One At a Time for Less Stress

Sometimes we have such strong habits of thought that we don’t realize their power over us. We have no idea how they affect us nearly every day. But every once in a while, we have a moment of clarity and things change. I had one of those yesterday.

It dawned on me that I was feeling calm and moving through my day productively. I tried to figure out what was different, because I have a ton of upcoming events and responsibilities and usually feelings of stress would be rising during a season like this.

And then it hit me.

I was focusing on what I could do at that moment. Not tomorrow or next week or two months from now.

When faced with a mountain of work before us, we often feel anxious and overwhelmed. But the feelings are not caused by the work, they are caused by our attitude and thoughts–part of which are that we think we should be able to do everything all at once.

The truth is that we can only do one thing at a time.

This sounds so simple it’s silly, but it’s actually very deep and meaningful.

When we convince ourselves of this obvious truth, it enables us to mentally stop trying to do the things on this afternoon’s list and tomorrow’s list and every other list in this moment. We bring the stress and anxiety of tomorrow and next week into this moment.

It’s not so much the work we have to do, it’s the way we think about it.

If you’re like me, you might even bring guilt and shame and feeling like you’re in trouble into the mix. That’s a way of bringing the past into the moment.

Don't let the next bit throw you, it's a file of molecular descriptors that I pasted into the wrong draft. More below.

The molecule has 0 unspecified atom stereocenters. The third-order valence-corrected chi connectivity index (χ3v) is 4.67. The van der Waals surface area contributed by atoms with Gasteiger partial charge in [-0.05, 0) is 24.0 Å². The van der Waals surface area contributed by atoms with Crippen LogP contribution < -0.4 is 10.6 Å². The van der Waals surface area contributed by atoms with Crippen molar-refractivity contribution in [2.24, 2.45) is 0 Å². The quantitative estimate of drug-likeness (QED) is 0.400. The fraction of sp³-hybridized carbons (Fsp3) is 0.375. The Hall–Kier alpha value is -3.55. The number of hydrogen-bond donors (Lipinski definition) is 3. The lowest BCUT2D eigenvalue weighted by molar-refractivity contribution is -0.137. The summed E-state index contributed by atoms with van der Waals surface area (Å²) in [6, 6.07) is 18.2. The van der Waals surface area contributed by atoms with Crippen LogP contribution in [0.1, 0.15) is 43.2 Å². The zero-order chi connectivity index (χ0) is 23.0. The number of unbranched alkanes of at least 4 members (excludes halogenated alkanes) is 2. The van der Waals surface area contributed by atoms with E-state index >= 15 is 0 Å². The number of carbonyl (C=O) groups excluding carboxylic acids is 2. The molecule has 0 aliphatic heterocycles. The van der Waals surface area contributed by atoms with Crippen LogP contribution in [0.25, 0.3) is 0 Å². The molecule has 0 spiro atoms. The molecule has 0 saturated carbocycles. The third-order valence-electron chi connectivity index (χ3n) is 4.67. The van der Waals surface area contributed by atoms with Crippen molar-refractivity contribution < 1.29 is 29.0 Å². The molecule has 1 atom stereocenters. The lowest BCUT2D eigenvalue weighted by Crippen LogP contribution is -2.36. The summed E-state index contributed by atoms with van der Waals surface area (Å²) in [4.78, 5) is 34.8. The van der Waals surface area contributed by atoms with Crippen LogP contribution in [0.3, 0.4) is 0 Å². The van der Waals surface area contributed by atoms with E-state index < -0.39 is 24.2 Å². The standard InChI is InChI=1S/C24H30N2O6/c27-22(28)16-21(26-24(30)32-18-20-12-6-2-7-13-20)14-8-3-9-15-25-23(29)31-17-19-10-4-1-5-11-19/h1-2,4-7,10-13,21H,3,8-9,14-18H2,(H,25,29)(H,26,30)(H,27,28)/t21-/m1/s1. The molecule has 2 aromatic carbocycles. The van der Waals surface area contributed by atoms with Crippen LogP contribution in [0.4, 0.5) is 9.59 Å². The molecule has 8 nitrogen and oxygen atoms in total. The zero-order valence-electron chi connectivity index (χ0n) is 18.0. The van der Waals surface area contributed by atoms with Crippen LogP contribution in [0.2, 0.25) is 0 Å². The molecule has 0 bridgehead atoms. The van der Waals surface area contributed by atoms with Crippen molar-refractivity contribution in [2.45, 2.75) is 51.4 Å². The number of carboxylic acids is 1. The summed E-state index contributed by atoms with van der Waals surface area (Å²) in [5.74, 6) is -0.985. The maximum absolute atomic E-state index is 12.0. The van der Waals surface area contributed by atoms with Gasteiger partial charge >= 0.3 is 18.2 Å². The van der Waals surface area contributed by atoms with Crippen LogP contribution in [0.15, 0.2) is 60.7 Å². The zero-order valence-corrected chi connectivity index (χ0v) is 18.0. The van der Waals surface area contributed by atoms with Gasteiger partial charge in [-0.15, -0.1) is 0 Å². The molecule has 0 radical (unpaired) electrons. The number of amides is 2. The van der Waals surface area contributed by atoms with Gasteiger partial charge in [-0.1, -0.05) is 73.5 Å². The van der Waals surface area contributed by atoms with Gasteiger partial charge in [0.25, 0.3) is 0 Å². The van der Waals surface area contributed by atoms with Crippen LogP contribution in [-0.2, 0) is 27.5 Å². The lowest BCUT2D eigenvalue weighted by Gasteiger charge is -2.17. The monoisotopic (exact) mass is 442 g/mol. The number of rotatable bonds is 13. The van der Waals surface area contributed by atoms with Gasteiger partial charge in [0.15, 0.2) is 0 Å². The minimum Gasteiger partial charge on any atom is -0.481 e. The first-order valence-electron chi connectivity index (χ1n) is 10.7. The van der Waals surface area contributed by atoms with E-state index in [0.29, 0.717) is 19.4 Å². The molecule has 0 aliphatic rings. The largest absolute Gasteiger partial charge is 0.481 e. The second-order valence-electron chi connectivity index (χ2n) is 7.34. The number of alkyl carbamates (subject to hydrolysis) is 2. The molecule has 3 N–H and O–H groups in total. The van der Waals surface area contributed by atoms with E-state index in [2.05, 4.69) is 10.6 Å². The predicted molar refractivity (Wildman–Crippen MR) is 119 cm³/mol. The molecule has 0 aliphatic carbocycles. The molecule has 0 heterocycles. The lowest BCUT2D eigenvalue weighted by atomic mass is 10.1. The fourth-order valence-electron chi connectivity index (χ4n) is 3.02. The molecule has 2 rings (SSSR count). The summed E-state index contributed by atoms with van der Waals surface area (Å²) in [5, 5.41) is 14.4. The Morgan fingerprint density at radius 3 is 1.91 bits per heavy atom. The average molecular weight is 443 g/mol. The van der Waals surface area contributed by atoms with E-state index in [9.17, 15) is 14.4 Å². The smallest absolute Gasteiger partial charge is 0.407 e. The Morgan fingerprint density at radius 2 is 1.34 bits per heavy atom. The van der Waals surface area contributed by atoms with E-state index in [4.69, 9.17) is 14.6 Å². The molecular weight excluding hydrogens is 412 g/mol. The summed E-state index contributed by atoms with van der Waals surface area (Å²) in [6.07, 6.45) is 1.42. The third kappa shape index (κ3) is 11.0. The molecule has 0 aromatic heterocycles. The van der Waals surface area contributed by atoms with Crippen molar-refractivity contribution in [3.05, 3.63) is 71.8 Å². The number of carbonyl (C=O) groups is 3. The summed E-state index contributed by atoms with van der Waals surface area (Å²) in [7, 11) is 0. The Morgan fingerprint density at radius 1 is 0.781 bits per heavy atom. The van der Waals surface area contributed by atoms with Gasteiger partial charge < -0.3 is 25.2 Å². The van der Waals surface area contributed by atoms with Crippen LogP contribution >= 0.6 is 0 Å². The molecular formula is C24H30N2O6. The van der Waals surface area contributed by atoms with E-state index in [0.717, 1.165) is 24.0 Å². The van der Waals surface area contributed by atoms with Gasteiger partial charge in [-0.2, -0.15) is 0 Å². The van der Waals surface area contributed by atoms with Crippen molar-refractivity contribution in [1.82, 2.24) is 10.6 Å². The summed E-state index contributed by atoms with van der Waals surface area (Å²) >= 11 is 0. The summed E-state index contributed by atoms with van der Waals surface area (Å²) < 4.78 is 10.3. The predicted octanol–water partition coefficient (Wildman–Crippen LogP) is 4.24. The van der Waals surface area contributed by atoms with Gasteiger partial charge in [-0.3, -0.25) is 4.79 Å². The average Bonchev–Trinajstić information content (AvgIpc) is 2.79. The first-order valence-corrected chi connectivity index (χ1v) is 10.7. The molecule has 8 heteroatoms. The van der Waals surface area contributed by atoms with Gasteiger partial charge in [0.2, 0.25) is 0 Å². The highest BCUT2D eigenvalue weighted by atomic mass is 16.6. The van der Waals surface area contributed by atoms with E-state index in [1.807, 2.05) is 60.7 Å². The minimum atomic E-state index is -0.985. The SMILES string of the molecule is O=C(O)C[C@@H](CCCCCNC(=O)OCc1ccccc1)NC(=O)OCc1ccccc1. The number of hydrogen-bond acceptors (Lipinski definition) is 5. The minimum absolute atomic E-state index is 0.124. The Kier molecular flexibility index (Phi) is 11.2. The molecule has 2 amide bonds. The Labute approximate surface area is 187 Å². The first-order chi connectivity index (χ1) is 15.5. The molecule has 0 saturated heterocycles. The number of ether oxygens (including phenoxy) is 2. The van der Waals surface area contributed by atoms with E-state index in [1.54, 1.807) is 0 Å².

Just becoming aware of that helps it diminish. Gee, nobody is going to punish me if I don’t get my desk cleaned off or a message sent—but I’ve brought that old familiar feeling into my work as if they are. It’s pretty freeing to realize I’ve been doing that, and let it go.

No matter how much we have to do, we can only work in this very moment. Why spoil it and make it harder by thinking we can do the impossible and do the next minute’s work right now, too? It’s like an hourglass: only one grain of sand can pass through at a time.

Do yourself a favor. Bring your thoughts and focus into right now.

Don’t multi-task in your brain and stress yourself by thinking about what ELSE you have to do. Just do what you CAN do, right now. Then move to the next thing.

Jesus advised us not to worry about tomorrow because each day has enough to think about. You can bring that in even smaller because each moment has enough to think about.

Sure, we need to make lists and plan ahead. I’m not saying that we should live for the moment and forget the consequences. I’m just suggesting that once you know your task, do it wholeheartedly without being mean to yourself or hurrying yourself because of what’s ahead. Focus, and you’ll probably find that you feel more peaceful and are more productive.

Remember the image of an hourglass. One thing at at time. This moment.


  1. Wow Charlotte! Another great post (as usual!)!! You are right, the idea is so simple that it kind of sounds silly to even state it…but as simple as it is we rarely live it! This is exactly what I needed today- Thanks!

  2. Janet Barringer says:

    I’m a RN. Many years 20+ years ago I was working in a large university hospital OR on a teams team. One day we cared for several victims of a multi car accident the care of those patients took many of our rooms staff & physicians. Our “scheduled” list of patients would still need our care too. Our charge nurse wisely called a impromptu staff meeting & she told us “we WILL get every patient cared for ONE CASE AT A TIME. So focus on takeing care of the patient in your room at the moment “. We got through that very long day our patients all got the very best care. & I learned a valuable life lesson that had served me well. Thanks for the reminder ????

  3. Thanks for the great reminders. God has assured us there is a time for everything (Ecclesiastes 3) so why stress?

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